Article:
Friday, 7 September 2012

Music: The Search Map - Tiny Victories EP review

Hearing genuinely talented musicians for the first time is something that I experience very rarely. The Tiny Victories EP by The Search Map gave me one such experience. Hailing from Manchester, they cite their inspirations as Modest Mouse, Timbaland (on a budget), and Pavement amongst others. Their sound hints at, but never emulates, Vespertine era Bjork, Eliot Smith, Deerhoof and latter day Radiohead. The song structures are intriguing, but never overcomplicated. The songs fuse together electronic beats and live drums to astonishing effect. The guitar playing is subtle and emotive. The synths are atmospheric and otherworldly. The vocal style is somewhere between Eliot Smith, Ride and Chapterhouse.

The first track on the EP, entitled Magnets in my Skull, opens with a syncopated electronic beat and piano-synth ensemble that would stand perfectly next to Thom Yorke's solo work. The vocals wash over you almost immediately - this is a sound you can easily lose yourself in. I imagine this song feels like stepping out of a cave for the first time and seeing vast open plains before you. There is something incredibly comforting and hopeful about the way the song builds from simple electronica to a sound with the feel of shoegaze, but without the necessity drown the songs in layers of distortion and feedback - the sound is big enough as it is.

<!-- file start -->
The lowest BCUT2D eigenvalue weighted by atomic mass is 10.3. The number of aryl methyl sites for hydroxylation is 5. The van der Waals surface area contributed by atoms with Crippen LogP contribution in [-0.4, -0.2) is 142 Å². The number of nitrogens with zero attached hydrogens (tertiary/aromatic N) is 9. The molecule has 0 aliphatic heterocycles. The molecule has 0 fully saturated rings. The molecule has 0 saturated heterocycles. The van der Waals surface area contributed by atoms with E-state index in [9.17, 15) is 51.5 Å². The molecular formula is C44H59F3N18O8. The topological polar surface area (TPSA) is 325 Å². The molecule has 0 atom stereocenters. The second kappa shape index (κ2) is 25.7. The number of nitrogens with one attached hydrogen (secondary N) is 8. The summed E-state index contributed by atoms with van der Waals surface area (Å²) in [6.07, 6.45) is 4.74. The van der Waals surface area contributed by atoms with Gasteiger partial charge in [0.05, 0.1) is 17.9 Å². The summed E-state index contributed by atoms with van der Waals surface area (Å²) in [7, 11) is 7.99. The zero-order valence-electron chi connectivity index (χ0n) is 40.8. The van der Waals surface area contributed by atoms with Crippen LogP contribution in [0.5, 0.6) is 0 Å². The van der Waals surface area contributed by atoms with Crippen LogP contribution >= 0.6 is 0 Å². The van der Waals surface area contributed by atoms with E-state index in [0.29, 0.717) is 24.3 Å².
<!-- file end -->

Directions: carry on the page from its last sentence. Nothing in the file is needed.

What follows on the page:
The introduction to Our House Fell Down (but now we can see the stars) sounds reminiscent of the type of beats produced by The Postal Service. Just as you expect the track to turn into a quirky, Devo-tinged electro stomper, the drummer comes in with beats that could have easily fitted onto OK Computer - what begins as electro transforms into a lullabyesque dreamscape.

Victory of Ghosts evokes some of Doves finer moments. The slow arpeggio of the guitar sounds like a music box with the bass-line spiralling around it. It is a song that I would love to hear live, I can imagine that track builds to an awesome crescendo, perfect to end a set.

There is certainly a lyrical intelligence underpinning the songs, combining existentialist doubt, with a positive outlook - we are powerless, our existence is meaningless, but there is hope in this knowledge. With the right production, I truly believe that these songs could sound awesome. This three track EP easily stands head and shoulders above many of the 'indie' tracks that are being churned out week after week by mediocre musicians with a large marketing budget behind them.

The EP suggests a band capable of great things. It seems a shame that they are a band at a point of their lives that could mean that they disintegrate and get 'proper' jobs. Lets hope that The Search Map realise that they have the potential for greatness.

This article was originally published on Leeds Music Scene in 2007.

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